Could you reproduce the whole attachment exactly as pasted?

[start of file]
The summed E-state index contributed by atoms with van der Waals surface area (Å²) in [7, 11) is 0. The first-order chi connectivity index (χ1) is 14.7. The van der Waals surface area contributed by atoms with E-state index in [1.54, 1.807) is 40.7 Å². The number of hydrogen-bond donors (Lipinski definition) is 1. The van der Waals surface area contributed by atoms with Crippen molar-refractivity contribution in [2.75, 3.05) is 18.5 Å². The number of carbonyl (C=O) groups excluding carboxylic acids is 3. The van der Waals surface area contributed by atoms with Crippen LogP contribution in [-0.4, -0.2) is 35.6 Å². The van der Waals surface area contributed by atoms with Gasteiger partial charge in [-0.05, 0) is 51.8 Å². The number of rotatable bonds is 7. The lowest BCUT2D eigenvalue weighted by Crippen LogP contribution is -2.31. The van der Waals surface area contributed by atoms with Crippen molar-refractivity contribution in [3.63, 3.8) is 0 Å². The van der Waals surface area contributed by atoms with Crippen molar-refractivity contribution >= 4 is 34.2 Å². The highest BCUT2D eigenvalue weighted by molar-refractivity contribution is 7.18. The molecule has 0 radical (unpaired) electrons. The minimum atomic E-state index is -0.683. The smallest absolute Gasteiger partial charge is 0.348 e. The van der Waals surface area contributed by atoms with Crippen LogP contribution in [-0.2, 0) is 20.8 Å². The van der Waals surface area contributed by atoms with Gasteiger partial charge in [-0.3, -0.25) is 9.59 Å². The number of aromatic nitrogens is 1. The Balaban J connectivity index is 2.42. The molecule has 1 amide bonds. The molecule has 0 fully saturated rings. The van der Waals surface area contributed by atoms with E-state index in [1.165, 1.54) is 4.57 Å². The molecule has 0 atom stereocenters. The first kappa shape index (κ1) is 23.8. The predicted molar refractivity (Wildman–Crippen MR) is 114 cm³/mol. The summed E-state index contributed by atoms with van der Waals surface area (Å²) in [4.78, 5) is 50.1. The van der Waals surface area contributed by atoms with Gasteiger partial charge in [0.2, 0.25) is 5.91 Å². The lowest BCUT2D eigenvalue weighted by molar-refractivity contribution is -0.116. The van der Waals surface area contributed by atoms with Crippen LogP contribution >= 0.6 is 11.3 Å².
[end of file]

The summed E-state index contributed by atoms with van der Waals surface area (Å²) in [7, 11) is 0. The first-order chi connectivity index (χ1) is 14.7. The van der Waals surface area contributed by atoms with E-state index in [1.54, 1.807) is 40.7 Å². The number of hydrogen-bond donors (Lipinski definition) is 1. The van der Waals surface area contributed by atoms with Crippen molar-refractivity contribution in [2.75, 3.05) is 18.5 Å². The number of carbonyl (C=O) groups excluding carboxylic acids is 3. The van der Waals surface area contributed by atoms with Crippen LogP contribution in [-0.4, -0.2) is 35.6 Å². The van der Waals surface area contributed by atoms with Gasteiger partial charge in [-0.05, 0) is 51.8 Å². The number of rotatable bonds is 7. The lowest BCUT2D eigenvalue weighted by Crippen LogP contribution is -2.31. The van der Waals surface area contributed by atoms with Crippen molar-refractivity contribution in [3.63, 3.8) is 0 Å². The van der Waals surface area contributed by atoms with Crippen molar-refractivity contribution >= 4 is 34.2 Å². The highest BCUT2D eigenvalue weighted by molar-refractivity contribution is 7.18. The molecule has 0 radical (unpaired) electrons. The minimum atomic E-state index is -0.683. The smallest absolute Gasteiger partial charge is 0.348 e. The van der Waals surface area contributed by atoms with Crippen LogP contribution in [-0.2, 0) is 20.8 Å². The van der Waals surface area contributed by atoms with Gasteiger partial charge in [-0.3, -0.25) is 9.59 Å². The number of aromatic nitrogens is 1. The Balaban J connectivity index is 2.42. The molecule has 1 amide bonds. The molecule has 0 fully saturated rings. The van der Waals surface area contributed by atoms with E-state index in [1.165, 1.54) is 4.57 Å². The molecule has 0 atom stereocenters. The first kappa shape index (κ1) is 23.8. The predicted molar refractivity (Wildman–Crippen MR) is 114 cm³/mol. The summed E-state index contributed by atoms with van der Waals surface area (Å²) in [4.78, 5) is 50.1. The van der Waals surface area contributed by atoms with Gasteiger partial charge in [0.2, 0.25) is 5.91 Å². The lowest BCUT2D eigenvalue weighted by molar-refractivity contribution is -0.116. The van der Waals surface area contributed by atoms with Crippen LogP contribution >= 0.6 is 11.3 Å².